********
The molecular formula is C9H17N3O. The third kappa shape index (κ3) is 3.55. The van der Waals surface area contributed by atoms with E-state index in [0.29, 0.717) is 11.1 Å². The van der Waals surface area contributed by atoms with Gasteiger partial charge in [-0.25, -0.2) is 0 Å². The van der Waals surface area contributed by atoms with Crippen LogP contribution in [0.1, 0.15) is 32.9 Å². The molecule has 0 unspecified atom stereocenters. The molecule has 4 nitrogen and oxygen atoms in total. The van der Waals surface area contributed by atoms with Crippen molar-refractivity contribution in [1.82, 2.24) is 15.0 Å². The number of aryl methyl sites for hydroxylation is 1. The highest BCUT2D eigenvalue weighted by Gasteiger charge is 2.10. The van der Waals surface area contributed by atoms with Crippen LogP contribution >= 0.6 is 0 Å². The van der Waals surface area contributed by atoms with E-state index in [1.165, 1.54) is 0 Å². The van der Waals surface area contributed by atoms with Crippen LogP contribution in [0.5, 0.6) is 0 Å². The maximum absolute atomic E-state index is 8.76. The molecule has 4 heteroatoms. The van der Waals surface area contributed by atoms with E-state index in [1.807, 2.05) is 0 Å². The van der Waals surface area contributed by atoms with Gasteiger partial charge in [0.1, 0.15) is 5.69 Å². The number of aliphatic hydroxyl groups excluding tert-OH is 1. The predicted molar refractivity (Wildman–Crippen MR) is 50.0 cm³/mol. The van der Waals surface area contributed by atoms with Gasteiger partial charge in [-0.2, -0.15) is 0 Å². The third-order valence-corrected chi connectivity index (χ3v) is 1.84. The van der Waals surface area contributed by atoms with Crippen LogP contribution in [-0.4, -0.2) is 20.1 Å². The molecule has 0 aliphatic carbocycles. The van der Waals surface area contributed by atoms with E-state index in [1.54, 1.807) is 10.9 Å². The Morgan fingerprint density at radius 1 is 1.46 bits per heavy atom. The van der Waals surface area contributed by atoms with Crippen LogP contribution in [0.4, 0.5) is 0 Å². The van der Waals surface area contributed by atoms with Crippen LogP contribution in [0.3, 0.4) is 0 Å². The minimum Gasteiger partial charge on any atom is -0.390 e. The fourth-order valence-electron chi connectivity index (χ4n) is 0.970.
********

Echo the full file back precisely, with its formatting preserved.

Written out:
The molecular formula is C9H17N3O. The third kappa shape index (κ3) is 3.55. The van der Waals surface area contributed by atoms with E-state index in [0.29, 0.717) is 11.1 Å². The van der Waals surface area contributed by atoms with Gasteiger partial charge in [-0.25, -0.2) is 0 Å². The van der Waals surface area contributed by atoms with Crippen LogP contribution in [0.1, 0.15) is 32.9 Å². The molecule has 0 unspecified atom stereocenters. The molecule has 4 nitrogen and oxygen atoms in total. The van der Waals surface area contributed by atoms with Crippen molar-refractivity contribution in [1.82, 2.24) is 15.0 Å². The number of aryl methyl sites for hydroxylation is 1. The highest BCUT2D eigenvalue weighted by Gasteiger charge is 2.10. The van der Waals surface area contributed by atoms with Crippen LogP contribution >= 0.6 is 0 Å². The van der Waals surface area contributed by atoms with E-state index in [1.165, 1.54) is 0 Å². The van der Waals surface area contributed by atoms with Crippen LogP contribution in [0.5, 0.6) is 0 Å². The maximum absolute atomic E-state index is 8.76. The molecule has 4 heteroatoms. The van der Waals surface area contributed by atoms with E-state index in [1.807, 2.05) is 0 Å². The van der Waals surface area contributed by atoms with Gasteiger partial charge in [0.1, 0.15) is 5.69 Å². The number of aliphatic hydroxyl groups excluding tert-OH is 1. The predicted molar refractivity (Wildman–Crippen MR) is 50.0 cm³/mol. The van der Waals surface area contributed by atoms with Gasteiger partial charge in [-0.2, -0.15) is 0 Å². The third-order valence-corrected chi connectivity index (χ3v) is 1.84. The van der Waals surface area contributed by atoms with Crippen LogP contribution in [-0.4, -0.2) is 20.1 Å². The molecule has 0 aliphatic carbocycles. The van der Waals surface area contributed by atoms with E-state index in [1.54, 1.807) is 10.9 Å². The Morgan fingerprint density at radius 1 is 1.46 bits per heavy atom. The van der Waals surface area contributed by atoms with Crippen LogP contribution in [0.4, 0.5) is 0 Å². The van der Waals surface area contributed by atoms with Crippen LogP contribution in [0.3, 0.4) is 0 Å². The minimum Gasteiger partial charge on any atom is -0.390 e. The fourth-order valence-electron chi connectivity index (χ4n) is 0.970.